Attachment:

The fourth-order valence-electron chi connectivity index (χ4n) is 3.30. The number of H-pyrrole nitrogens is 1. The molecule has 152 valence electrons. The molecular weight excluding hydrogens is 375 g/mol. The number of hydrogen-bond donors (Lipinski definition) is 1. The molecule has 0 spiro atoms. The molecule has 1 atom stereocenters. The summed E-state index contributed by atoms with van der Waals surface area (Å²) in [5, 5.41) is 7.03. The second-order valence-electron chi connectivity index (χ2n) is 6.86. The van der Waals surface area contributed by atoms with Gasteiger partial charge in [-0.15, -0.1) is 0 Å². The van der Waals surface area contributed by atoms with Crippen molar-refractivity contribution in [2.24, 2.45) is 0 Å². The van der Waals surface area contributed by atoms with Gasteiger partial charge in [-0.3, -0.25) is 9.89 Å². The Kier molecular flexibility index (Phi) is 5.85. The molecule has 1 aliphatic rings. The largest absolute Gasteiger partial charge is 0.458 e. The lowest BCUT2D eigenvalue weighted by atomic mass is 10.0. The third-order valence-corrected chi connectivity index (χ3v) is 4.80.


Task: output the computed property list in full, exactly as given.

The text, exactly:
The fourth-order valence-electron chi connectivity index (χ4n) is 3.30. The number of H-pyrrole nitrogens is 1. The molecule has 152 valence electrons. The molecular weight excluding hydrogens is 375 g/mol. The number of hydrogen-bond donors (Lipinski definition) is 1. The molecule has 0 spiro atoms. The molecule has 1 atom stereocenters. The summed E-state index contributed by atoms with van der Waals surface area (Å²) in [5, 5.41) is 7.03. The second-order valence-electron chi connectivity index (χ2n) is 6.86. The van der Waals surface area contributed by atoms with Gasteiger partial charge in [-0.15, -0.1) is 0 Å². The van der Waals surface area contributed by atoms with Crippen molar-refractivity contribution in [2.24, 2.45) is 0 Å². The van der Waals surface area contributed by atoms with Gasteiger partial charge in [-0.3, -0.25) is 9.89 Å². The Kier molecular flexibility index (Phi) is 5.85. The molecule has 1 aliphatic rings. The largest absolute Gasteiger partial charge is 0.458 e. The lowest BCUT2D eigenvalue weighted by atomic mass is 10.0. The third-order valence-corrected chi connectivity index (χ3v) is 4.80.